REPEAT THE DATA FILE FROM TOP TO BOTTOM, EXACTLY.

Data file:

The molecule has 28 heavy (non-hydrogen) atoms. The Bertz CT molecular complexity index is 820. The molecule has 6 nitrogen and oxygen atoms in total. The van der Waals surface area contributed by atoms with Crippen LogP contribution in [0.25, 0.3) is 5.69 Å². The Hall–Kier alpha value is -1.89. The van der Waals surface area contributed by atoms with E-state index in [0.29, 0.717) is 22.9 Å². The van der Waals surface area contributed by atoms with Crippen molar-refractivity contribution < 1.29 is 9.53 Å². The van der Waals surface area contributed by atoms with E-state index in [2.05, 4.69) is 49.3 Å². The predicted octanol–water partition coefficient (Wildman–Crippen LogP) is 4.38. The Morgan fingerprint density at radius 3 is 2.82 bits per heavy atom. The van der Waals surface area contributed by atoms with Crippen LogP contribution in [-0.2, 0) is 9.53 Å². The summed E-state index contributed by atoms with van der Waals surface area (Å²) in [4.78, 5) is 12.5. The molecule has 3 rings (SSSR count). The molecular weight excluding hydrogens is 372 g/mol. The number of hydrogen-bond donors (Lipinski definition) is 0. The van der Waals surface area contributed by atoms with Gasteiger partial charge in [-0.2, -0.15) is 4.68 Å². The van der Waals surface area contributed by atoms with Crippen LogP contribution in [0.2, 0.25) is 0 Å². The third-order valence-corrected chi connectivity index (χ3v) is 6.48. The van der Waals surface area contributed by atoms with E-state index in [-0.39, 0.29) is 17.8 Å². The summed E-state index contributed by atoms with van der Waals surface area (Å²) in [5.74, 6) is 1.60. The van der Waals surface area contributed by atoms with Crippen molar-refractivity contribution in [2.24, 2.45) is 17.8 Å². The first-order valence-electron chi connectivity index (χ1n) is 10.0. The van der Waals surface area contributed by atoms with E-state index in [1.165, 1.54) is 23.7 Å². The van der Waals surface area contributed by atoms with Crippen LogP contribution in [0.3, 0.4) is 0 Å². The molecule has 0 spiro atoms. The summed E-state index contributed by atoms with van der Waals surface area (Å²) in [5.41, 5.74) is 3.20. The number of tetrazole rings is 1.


The molecule has 28 heavy (non-hydrogen) atoms. The Bertz CT molecular complexity index is 820. The molecule has 6 nitrogen and oxygen atoms in total. The van der Waals surface area contributed by atoms with Crippen LogP contribution in [0.25, 0.3) is 5.69 Å². The Hall–Kier alpha value is -1.89. The van der Waals surface area contributed by atoms with E-state index in [0.29, 0.717) is 22.9 Å². The van der Waals surface area contributed by atoms with Crippen molar-refractivity contribution < 1.29 is 9.53 Å². The van der Waals surface area contributed by atoms with E-state index in [2.05, 4.69) is 49.3 Å². The predicted octanol–water partition coefficient (Wildman–Crippen LogP) is 4.38. The Morgan fingerprint density at radius 3 is 2.82 bits per heavy atom. The van der Waals surface area contributed by atoms with Crippen LogP contribution in [-0.2, 0) is 9.53 Å². The summed E-state index contributed by atoms with van der Waals surface area (Å²) in [4.78, 5) is 12.5. The molecule has 3 rings (SSSR count). The molecular weight excluding hydrogens is 372 g/mol. The number of hydrogen-bond donors (Lipinski definition) is 0. The van der Waals surface area contributed by atoms with Gasteiger partial charge in [-0.2, -0.15) is 4.68 Å². The van der Waals surface area contributed by atoms with Crippen LogP contribution in [0.2, 0.25) is 0 Å². The third-order valence-corrected chi connectivity index (χ3v) is 6.48. The van der Waals surface area contributed by atoms with E-state index in [-0.39, 0.29) is 17.8 Å². The summed E-state index contributed by atoms with van der Waals surface area (Å²) in [5.74, 6) is 1.60. The van der Waals surface area contributed by atoms with Crippen molar-refractivity contribution in [2.24, 2.45) is 17.8 Å². The first-order valence-electron chi connectivity index (χ1n) is 10.0. The van der Waals surface area contributed by atoms with E-state index in [1.165, 1.54) is 23.7 Å². The van der Waals surface area contributed by atoms with Crippen LogP contribution in [0.3, 0.4) is 0 Å². The molecule has 0 spiro atoms. The summed E-state index contributed by atoms with van der Waals surface area (Å²) in [5.41, 5.74) is 3.20. The number of tetrazole rings is 1.